This post could be more aptly titled: A Peek into the Most Stressful Week of the Year.
But that's too long.
I may have mentioned at some point that Jarod works for his aunt, Rosie, on West Fork Ranch. It's been in the family for a long time. Swan Wilson came here from Sweden. His son was Henry Joel Wilson. Then came Henry Boyd Wilson, who begat Roger, who begat Jarod, who begat Henry Boyd III, who was cuter than a literal button.
Anyway, aside from farming and general raising of cattle, they sell bulls, and have a sale every year. I can't decide if there's a ton of work that goes into it that makes it stressful, or if its that there's a few really stressful jobs that go into it. Either way, its stressful.
Here's a few pictures I shot of the process. I'll just let you know what's happening as we go along.
The first order of business is testing and ultrasounding the bulls, but I didn't get any pictures of that. It's pretty boring anyway.
Then we clip the bulls, so around their tail and neck and face where they have big furry leftover winter hair, we give them a haircut so they look nice. My job is usually clipping their faces, but this year I also blew the sand out of their hair, and pushed them into the chute.
After that its time for me to run to the big town and pick up our fliers. She usually orders around four hundred of them, and they all need stapled together, folded, and mailed off. It's mind numbing work, unless you have a baby to help, and then its adorable, mildly panic stricken, mind numbing work. I had Jarod to help some this year, which was nice. I usually end up doing them all by my onesie.
We also have to arrange the pedigrees (family tree of the bulls) in a binder for charolais (white) or Red Angus (self explanatory there on the color, I think). That's usually my job too. The registration associations send a big envelope full of tons of pedigrees for various animals on Rosie's farm, so I have to sort through and find which ones are actually on the sale, then put them in numerical order.
Then we clean the barn. So we haul all the old dirty sand out, and put clean sand and woodchips back in. Put away all the junk that accumulates in a used barn, and then power wash the walls. Power washing is my job. It's a wet business, but it's alright, I suppose. Then once everything is clean we move the fridges in, and set up tables and chairs.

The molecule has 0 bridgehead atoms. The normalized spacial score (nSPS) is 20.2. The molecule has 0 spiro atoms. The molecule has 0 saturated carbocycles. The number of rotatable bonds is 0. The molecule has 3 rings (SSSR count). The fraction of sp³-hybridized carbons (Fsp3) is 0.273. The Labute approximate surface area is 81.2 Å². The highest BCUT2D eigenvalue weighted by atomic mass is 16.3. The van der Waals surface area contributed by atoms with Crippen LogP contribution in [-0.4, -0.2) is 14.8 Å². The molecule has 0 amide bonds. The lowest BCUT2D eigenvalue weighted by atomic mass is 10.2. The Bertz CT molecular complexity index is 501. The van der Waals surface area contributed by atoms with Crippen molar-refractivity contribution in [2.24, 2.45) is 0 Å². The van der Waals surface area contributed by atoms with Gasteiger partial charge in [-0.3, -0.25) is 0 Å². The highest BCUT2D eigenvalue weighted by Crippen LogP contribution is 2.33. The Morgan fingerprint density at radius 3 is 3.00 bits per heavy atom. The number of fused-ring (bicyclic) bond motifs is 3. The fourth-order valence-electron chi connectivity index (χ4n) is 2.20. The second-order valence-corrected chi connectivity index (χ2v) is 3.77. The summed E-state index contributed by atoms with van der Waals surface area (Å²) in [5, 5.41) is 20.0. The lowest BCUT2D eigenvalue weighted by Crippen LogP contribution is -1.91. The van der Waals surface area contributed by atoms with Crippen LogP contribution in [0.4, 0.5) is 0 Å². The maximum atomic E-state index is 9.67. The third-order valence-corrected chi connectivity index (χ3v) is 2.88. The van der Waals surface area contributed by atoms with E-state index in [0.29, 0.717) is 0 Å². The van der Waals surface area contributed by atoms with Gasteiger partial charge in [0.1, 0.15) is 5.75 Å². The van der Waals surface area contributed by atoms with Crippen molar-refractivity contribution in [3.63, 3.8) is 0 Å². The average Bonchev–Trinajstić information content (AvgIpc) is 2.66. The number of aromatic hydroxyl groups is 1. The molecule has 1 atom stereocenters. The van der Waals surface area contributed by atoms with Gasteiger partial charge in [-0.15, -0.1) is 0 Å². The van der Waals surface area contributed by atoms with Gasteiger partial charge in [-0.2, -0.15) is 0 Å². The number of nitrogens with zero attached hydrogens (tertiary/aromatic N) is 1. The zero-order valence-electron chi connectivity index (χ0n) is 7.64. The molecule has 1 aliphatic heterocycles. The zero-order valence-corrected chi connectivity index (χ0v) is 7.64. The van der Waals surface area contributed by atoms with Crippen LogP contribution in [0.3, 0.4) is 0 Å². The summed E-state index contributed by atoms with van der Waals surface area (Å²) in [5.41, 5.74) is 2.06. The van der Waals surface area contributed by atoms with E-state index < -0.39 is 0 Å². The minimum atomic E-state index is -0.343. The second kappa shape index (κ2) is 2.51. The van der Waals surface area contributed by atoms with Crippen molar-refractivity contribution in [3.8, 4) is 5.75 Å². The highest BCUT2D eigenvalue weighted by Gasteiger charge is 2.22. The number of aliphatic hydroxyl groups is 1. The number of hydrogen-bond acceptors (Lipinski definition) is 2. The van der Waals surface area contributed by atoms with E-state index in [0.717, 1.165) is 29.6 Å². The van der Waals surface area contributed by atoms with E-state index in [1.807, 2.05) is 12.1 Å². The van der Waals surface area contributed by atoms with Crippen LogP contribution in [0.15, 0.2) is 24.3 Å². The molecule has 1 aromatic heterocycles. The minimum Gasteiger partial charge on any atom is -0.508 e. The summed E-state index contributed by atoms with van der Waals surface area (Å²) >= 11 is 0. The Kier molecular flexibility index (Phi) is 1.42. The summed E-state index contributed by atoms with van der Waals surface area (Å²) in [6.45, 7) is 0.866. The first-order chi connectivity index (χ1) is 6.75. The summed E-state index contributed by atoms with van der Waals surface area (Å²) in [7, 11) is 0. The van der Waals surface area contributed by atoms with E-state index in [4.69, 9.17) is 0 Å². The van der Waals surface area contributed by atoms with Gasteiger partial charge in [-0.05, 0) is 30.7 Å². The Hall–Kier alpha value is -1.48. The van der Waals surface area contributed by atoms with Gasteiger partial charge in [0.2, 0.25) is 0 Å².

Daddy gave us a ride in the bucket.
Before and after.
Once the barn is ready we get cooking. We always make roast beef, cheesy hashbrowns, baked beans as the main course. And then there's popcorn salad, apple snicker salad, pistachio pudding, taco salad, frito corn salad, sometimes coleslaw, cherry or strawberry salad (this year we did both), broccoli salad. Halley comes from Kansas with breakfast casserole and cinnamon rolls that we eat while getting ready sale day. We always have lemon bars, cookies/brownies, and cheesecakes.
This year a friend named Marty, from Oklahoma brought his kid, fiancé, mom and dad, and two friends, and they brought homemade cheesecakes, apple fritter, and pumpkin rolls, and I dove headfirst off my sugar free wagon.
The kitchen crew.
Once all of that is done, we usually look around in horror wondering what we've forgotten, then decide its all good. On sale day we staple all the numbers up on the wall so guys can bid, sort the bulls into smaller pens, set up panels, get the computer station all set up, get the kitchen set up.
And then we wait.
Every year it gets later and later when people show up. So we usually fret for an hour or so wondering why no one has come, and then the floodgates open and everyone shows up at once.
Typically I stay in the kitchen and serve food all day, but Henry wasn't gonna allow that, and we had enough help, so I just floated around and tried to be useful wherever.
All in all, it went pretty good. It was a little chilly, but not bad, and everything worked smoothly.
That being said, I'm not at all sad that its another full year away.